To visualize a stack, think of a stack of dishes - you wash the first one, dry it, and place it on a table. Every other dish that is washed and dried is placed on top of this first one, creating a stack. Which dish comes off first when it's time to put them away? The conventional way to do it would be to pull the topmost item off of the stack and put it away. This explains the protocol followed by stacks which is LIFO, or last in, first out. The last item to go on the stack (dish at the top) is the first to come out.

Stacks are simple because you can generally perform three operations - push (add something to the top of the stack), pop (you can take something off the top of the stack), and peek (you can see what item is at the top of the stack without doing anything to it). They're sort of a wrapper around an array or linked list with limitations on what operations can be performed.

The term "stack" can also refer to a concept involving memory allocation - see the bottom of the post for information on this.

Queues can be visualized by thinking of a line in a store - the first person to get on line is the first person to be serviced at the counter. This data type follows the FIFO protocol - first in, last out. The first person in line is the last person to get out of the line. Often times, queues are used in concurrency situations - you can create queues to order processes and control what process runs when.

*In the context of this blog, we are talking about heaps and stacks as they exist within the realms of CPU memory. Keep in mind, however, that heap may also refer to the tree-based data structure, entirely separate from CPU memory. Heaps can be max or min heaps; there is a lot to learn about them, so we will not be covering them as data structures in this blog series.


Stacks are not explicitly supported in Objective-C, but they are simple enough to implement with, say, an NSMutableArray. You can add a category to the NSMutableArray class and add methods for pop, push and peek; it's that simple.

Queues are supported in Objective-C in a few ways: NSOperationQueue/NSOperations, and Grand Central Dispatch (GCD). GCD is lower-level than NSOperationQueue, and is written in C; however, it is important to understand that although it adds another layer of abstraction, NSOperationQueue uses GCD under the hood. You can also implement a queue yourself similarly to how we discussed doing so for a stack using a mutable array.

GCD provides queue implementation for use with many things, concurrency being one of them; it does so in the form of blocks (read up on them!). Both allow for priority queues, meaning you can insert processes to run into the middle of an existing queue by setting its priority.

Whether to use GCD vs NSOperationQueue is a point of contention, but it should be noted that GCD is much more light-weight than NSOperationQueue. It involves no thread-safety locking mechanisms, and is less taxing on the CPU. As such, some developers prefer to use it, as long as it suits their needs and they require none of the higher-level functionality of NSOperationQueue.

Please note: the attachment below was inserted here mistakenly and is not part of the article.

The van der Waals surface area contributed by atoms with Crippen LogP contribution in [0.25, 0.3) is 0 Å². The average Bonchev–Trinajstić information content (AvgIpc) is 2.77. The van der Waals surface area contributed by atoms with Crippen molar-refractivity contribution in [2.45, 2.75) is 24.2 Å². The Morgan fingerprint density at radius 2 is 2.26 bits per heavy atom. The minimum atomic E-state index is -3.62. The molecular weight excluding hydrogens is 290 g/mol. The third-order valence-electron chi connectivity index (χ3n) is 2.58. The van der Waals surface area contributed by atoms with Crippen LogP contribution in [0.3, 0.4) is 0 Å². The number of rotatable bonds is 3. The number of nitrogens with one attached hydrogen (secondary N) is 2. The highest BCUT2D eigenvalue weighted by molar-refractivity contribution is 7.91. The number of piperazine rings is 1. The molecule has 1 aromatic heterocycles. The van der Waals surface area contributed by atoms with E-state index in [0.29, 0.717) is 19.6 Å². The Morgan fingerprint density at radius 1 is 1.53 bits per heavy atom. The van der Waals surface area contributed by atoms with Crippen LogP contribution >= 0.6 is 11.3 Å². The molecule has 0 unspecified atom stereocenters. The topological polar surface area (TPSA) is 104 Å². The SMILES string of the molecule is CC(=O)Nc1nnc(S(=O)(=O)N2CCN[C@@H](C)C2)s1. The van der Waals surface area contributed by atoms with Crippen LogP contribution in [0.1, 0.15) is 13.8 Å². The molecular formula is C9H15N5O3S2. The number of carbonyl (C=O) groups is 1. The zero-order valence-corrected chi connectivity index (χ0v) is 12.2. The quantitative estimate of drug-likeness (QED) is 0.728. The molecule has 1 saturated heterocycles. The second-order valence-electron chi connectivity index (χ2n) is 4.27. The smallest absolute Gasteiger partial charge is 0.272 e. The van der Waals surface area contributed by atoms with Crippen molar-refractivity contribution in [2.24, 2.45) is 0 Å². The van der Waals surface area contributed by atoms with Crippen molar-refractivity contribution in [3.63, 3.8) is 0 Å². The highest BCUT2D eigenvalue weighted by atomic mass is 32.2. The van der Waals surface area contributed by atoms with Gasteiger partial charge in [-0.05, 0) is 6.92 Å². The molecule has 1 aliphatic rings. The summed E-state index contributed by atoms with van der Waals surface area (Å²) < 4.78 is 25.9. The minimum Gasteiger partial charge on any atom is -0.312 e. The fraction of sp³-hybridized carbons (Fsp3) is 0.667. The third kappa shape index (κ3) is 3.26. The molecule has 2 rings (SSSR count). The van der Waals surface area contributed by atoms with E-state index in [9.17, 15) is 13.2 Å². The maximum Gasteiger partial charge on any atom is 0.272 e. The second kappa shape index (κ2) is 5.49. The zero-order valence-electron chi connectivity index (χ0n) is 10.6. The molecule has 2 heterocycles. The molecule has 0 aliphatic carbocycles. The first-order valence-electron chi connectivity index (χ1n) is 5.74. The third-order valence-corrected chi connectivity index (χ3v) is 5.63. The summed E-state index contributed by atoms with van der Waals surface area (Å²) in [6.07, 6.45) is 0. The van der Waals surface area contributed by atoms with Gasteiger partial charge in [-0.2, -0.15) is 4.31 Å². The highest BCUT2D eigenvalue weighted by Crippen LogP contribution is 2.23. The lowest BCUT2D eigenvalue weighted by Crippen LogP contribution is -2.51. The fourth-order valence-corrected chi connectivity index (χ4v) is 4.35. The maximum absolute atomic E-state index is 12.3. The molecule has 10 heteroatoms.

*In following convention, UI updates should happen on the main queue, and other processes should be executed on background queues. This ensures that there is minimal (or no) lag for the end-user of an application.

Left for review are hash tables, trees and a brief introduction to graphs. I will try and be brief with the last two so that we can move on to more iOS specific concepts.


Perhaps without realizing it, programmers use stacks every day in coding - the stack refers to a place in computer memory (along with the heap). The heap refers to memory on the CPU dedicated to items that are explicitly allocated memory in a program. It is up to the programmer to release the memory holding onto those objects when they're no longer needed. Heap memory is accessed using pointers (or some other reference), and as such, it is somewhat slow to read/write to. The stack, on the other hand, is an abstract data type used to "manage" a region of CPU memory that stores temporary variables which are created by functions. When we refer to "the stack", we are talking about the region of memory (versus just "a stack" which refers to some instance of the data type). Whenever we enter a function, all variables created are pushed onto a stack frame, which itself sits on the stack. A new stack frame exists for each function. When a function exits, the frame is popped off of the top; once a stack variable is freed, that piece of memory becomes available for other stack variables. FOR A LIST OF PROS AND CONS BETWEEN STACKS AND HEAPS, REFER TO THE BOTTOM OF THIS POST.



  • Variables can be globally accessed
  • There is no limit on memory size (limitations set by CPU)


  • Relatively slow access
  • Programmer is in charge of allocating and deallocating variables
  • Efficiency regarding use of memory is not guaranteed.



  • Fast access
  • Don't need to explicitly deallocate variables
  • Memory won't become fragmented from deallocation (efficient use of memory)


  • Access to local variables (within function) only
  • There are limitations on size of the stack